Koyasan de nuit

Tous seuls entre les grands cêdres

et 200 000 âmes

english_flag On a lovely sunny afternoon (Monday 21st September) a funicular railway (the steepest in Japan) gradually brought us up to about 900m above sea level to a place called Koyasan (Japanese for Mount Koya). After a quick sprint to the only bus left in front of the station we clambered up the rear steps, each with our two backpacks on, one of our back the other on the front, onto a bus where there was standing room only. Stéphane managed to get his bags off and onto the floor before the bus started lurching round the mountain roads between the station and the town centre…with me clinging onto the back of a couple of seats, head banging in between two of the hard plastic rings that they have dangling from the roof to hold onto, trying desperately not to sway more than the 10cm that kept me from pushing my large backpack into an elderly Japanese lady’s face! Gaijin!! The problem was that the road was possibly one of the windiest roads that I have been on. So much so that they don’t let people walk along it as they will get either knocked into the ravine or squashed against the rocky wall the other side of the road. Luckily it was only a few stops before enough people got off the bus for me to be able to remove the bags and sit down…my arms tetanised with the effort!

Once arrived in Koyasan (having missed our bus stop, though not by far), we fell out of the front door of the bus with our backpacks having paid our 330 Yen each and headed to our temple. Basically most of the temples here (and there are a packet of them) now welcome tourists. It’s a good way to advertise and an even better way to earn money for the temple. We were in the Kumagaiji temple and were welcomed by a young monk who, once we’d taken off our shoes and put on a pair of slippers, led us down a maze of corridors, showering us with information until we arrived at the sliding doors of a room at the end of a corridor. The first door slid open and we were in a little wooden sas, the second door slid open and we took off our slippers to step onto the tatamis (Japanese straw mats) of our room. In the middle of the room was a wooden table and two large flat cushions, behind the table some more sliding wooden and paper doors, open this time, leading onto an outer room with “proper” chairs and a beautiful Japanese garden beyond a pair of sliding glass doors. The monk told us to make ourselves comfortable and went and bought us some tea and then explained the rules and times of certain activities, dinner this evening is served in the room at 5:30pm, the daily ceremony is held at 6:30am and then breakfast is brought to us in our room afterwards.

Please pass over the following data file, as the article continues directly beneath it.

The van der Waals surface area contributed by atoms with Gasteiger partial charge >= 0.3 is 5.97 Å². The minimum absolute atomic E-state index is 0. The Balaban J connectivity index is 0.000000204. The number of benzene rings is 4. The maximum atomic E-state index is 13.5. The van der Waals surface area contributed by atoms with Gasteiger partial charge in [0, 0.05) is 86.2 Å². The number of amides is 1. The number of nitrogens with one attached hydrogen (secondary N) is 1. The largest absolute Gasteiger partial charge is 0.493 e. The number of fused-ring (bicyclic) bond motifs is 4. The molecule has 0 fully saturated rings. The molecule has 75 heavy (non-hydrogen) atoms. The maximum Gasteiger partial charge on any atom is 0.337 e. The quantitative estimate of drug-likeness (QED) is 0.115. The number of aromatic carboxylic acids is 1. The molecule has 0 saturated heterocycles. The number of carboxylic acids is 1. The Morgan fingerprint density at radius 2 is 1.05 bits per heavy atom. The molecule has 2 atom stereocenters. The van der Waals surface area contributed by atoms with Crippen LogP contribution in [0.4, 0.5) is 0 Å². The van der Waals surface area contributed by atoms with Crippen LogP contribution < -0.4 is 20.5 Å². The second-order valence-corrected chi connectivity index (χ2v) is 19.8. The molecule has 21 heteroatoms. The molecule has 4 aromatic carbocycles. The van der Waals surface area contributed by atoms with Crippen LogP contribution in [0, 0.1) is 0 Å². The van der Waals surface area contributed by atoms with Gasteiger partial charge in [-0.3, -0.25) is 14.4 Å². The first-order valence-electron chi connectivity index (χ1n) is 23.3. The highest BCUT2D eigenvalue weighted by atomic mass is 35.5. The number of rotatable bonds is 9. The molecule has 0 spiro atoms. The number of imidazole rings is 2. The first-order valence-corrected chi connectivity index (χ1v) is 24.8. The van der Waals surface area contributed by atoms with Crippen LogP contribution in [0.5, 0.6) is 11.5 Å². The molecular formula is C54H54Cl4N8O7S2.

We could easily have lazed around and explored the temple but instead we decided to head out and over the road to the large cemetery where there are more than 200, 000 graves. There are different routes through the cemetery but we wanted to get to the Kukai mausoleum which was 2 km down the main path. As we arrived at the mausoleum a group of monks in orange passed by, their wooden sandals clip-clopping on the stone paths. The building is home to thousands of copper lanterns both inside and outside the temple. There is even a second building just next to the temple that is nearly full of lanterns too. Under the main temple there is a room that you can visit where the walls are covered in tiny models of Buddha (about 5cm tall). Each has a number and has been paid for by someone as a donation. There are some that have bracelets around their necks, I guess so that their owner can easily spot them as there are literally thousands of them. On our way back to the path back through the cemetery we passed a row of statues in front of which people had placed their prayers and wishes written on pieces of wood about 4cm wide and 25cm tall. Each statue has some water in front of it and a ladle and people queue up to throw a ladleful of water over the prayers and over the statue. Throughout the area there are hollow lanterns where you can put your burning incense sticks and there is an all-encompassing odour of incense everywhere. Needless to say, the incense sticks, candles and wooden prayer sticks are all available at a very affordable price from vendors all around the mausoleum…religion is big business, especially in Mount Koya!

Stéphane’s perfect organisation meant that we made it back to the temple about 15 minutes before dinner was due to be served. Enough time to change into our Yukatas and get settled in before the monk came with our dinner. Dinner was served on the floor, so having moved the low table from the middle of the room, the monk placed two high trays in front of each of us. Each tray contained about 6 little dishes. You’ll be able to see the photos when we publish our first Food Porn article. The food was vegan with no egg, no onion and no garlic. We even had a glass of sake 😉